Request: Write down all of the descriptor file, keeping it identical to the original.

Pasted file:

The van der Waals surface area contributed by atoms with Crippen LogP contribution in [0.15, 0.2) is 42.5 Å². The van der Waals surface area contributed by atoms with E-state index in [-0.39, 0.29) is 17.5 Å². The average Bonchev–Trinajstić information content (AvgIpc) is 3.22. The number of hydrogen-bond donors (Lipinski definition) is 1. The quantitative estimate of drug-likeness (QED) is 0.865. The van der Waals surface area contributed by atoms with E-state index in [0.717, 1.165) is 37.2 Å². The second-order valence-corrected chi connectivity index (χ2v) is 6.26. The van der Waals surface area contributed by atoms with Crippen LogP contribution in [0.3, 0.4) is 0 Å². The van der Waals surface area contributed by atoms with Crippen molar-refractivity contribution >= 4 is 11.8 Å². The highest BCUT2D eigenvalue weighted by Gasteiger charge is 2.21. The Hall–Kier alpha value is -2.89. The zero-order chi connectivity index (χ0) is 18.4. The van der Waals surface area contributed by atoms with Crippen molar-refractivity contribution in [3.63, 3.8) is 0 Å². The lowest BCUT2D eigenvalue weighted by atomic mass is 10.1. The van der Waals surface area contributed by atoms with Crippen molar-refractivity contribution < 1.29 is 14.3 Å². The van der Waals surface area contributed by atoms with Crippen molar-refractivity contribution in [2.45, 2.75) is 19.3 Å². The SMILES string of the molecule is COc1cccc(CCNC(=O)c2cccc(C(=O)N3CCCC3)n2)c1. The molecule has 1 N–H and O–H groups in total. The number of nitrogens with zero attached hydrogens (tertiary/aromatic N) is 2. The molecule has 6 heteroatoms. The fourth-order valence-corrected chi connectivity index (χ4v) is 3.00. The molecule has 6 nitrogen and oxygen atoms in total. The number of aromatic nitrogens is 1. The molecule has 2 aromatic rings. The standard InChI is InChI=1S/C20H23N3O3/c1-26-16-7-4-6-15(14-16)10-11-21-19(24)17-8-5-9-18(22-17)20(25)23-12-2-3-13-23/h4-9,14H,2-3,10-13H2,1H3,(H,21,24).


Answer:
The van der Waals surface area contributed by atoms with Crippen LogP contribution in [0.15, 0.2) is 42.5 Å². The van der Waals surface area contributed by atoms with E-state index in [-0.39, 0.29) is 17.5 Å². The average Bonchev–Trinajstić information content (AvgIpc) is 3.22. The number of hydrogen-bond donors (Lipinski definition) is 1. The quantitative estimate of drug-likeness (QED) is 0.865. The van der Waals surface area contributed by atoms with E-state index in [0.717, 1.165) is 37.2 Å². The second-order valence-corrected chi connectivity index (χ2v) is 6.26. The van der Waals surface area contributed by atoms with Crippen LogP contribution in [0.3, 0.4) is 0 Å². The van der Waals surface area contributed by atoms with Crippen molar-refractivity contribution >= 4 is 11.8 Å². The highest BCUT2D eigenvalue weighted by Gasteiger charge is 2.21. The Hall–Kier alpha value is -2.89. The zero-order chi connectivity index (χ0) is 18.4. The van der Waals surface area contributed by atoms with Crippen molar-refractivity contribution in [3.63, 3.8) is 0 Å². The lowest BCUT2D eigenvalue weighted by atomic mass is 10.1. The van der Waals surface area contributed by atoms with Crippen molar-refractivity contribution < 1.29 is 14.3 Å². The van der Waals surface area contributed by atoms with Crippen molar-refractivity contribution in [2.45, 2.75) is 19.3 Å². The SMILES string of the molecule is COc1cccc(CCNC(=O)c2cccc(C(=O)N3CCCC3)n2)c1. The molecule has 1 N–H and O–H groups in total. The number of nitrogens with zero attached hydrogens (tertiary/aromatic N) is 2. The molecule has 6 heteroatoms. The fourth-order valence-corrected chi connectivity index (χ4v) is 3.00. The molecule has 6 nitrogen and oxygen atoms in total. The number of aromatic nitrogens is 1. The molecule has 2 aromatic rings. The standard InChI is InChI=1S/C20H23N3O3/c1-26-16-7-4-6-15(14-16)10-11-21-19(24)17-8-5-9-18(22-17)20(25)23-12-2-3-13-23/h4-9,14H,2-3,10-13H2,1H3,(H,21,24).